• Note that this is not really about saving work for a compiler implementer, but saving work for the standards maintainer. The compiler still has to answer all of the questions above for its specific implementation, but they are not specified in the standard. Aug 1, 2020 at 5:18
  • 3
    @ComicSansMS Putting such things together when implementing a compiler is far easier when you don't have to fit your implementation to someone else's standard. Speaking from experience, it is often far easier on a standards maintainer to overspecify functionality than it is to try to find the minimum amount to specify while still getting the desired functionality out of your language. As an excellent case study, look at just how much work they spent avoiding overspecifying memory_order_consume while still making it useful (on some architectures)
    – Cort Ammon
    Aug 1, 2020 at 7:04
  • 1
    Like everyone else, you make a compelling case for anonymous. But is it really such a good idea to force it to be unique as well? Aug 1, 2020 at 11:57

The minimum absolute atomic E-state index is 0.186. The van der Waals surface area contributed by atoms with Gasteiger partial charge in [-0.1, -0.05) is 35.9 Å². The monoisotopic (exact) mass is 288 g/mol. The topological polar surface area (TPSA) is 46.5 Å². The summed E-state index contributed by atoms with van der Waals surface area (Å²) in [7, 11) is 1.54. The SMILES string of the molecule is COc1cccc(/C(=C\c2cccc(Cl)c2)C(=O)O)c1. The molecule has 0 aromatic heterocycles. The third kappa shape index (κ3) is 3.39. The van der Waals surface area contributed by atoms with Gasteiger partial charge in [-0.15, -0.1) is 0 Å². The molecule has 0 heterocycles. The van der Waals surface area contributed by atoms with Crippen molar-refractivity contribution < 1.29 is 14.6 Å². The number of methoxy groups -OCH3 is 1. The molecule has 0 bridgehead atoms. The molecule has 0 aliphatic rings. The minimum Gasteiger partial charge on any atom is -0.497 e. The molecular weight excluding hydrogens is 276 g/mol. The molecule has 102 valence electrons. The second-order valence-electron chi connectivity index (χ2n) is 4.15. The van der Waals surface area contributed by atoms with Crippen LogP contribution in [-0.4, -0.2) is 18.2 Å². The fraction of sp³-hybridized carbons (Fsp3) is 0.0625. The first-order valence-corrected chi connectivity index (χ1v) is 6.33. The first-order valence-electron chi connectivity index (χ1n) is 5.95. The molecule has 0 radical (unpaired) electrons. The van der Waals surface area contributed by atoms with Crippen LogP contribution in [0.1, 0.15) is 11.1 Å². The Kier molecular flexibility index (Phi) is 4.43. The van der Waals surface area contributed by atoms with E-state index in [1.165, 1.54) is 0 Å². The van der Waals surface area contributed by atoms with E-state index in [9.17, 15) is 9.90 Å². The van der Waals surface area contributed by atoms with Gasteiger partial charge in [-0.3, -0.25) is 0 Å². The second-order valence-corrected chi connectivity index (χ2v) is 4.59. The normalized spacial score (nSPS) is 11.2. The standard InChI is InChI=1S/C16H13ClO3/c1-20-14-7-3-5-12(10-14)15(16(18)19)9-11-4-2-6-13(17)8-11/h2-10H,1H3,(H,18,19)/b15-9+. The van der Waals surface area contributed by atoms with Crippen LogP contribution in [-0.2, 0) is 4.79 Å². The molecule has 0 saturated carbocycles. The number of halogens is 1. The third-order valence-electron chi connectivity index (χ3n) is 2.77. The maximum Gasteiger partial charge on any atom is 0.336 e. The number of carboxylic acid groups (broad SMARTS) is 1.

• It is not complexity of the compiler that matters here, but the complexity of the generated code. The point is not to make the compiler simpler, but to give it enough wiggle room to optimize all the cases and produce natural code for the target platform.
    – Jan Hudec
    Aug 1, 2020 at 12:43
  • You can't capture a static variable.
    – Ruslan
    Aug 1, 2020 at 18:45

Lambdas are not just functions, they are a function and a state. Therefore both C++ and Rust implement them as an object with a call operator (operator() in C++, the 3 Fn* traits in Rust).

Basically, [a] { return a + 1; } in C++ desugars to something like

struct __SomeName {
    int a;

    int operator()() {
        return a + 1;

then using an instance of __SomeName where the lambda is used.

While in Rust, || a + 1 in Rust will desugar to something like

    struct __SomeName {
        a: i32,

    impl FnOnce<()> for __SomeName {
        type Output = i32;
        extern "rust-call" fn call_once(self, args: ()) -> Self::Output {
            self.a + 1

    // And FnMut and Fn when necessary

    __SomeName { a }

This means that most lambdas must have different types.

Now, there are a few ways we could do that: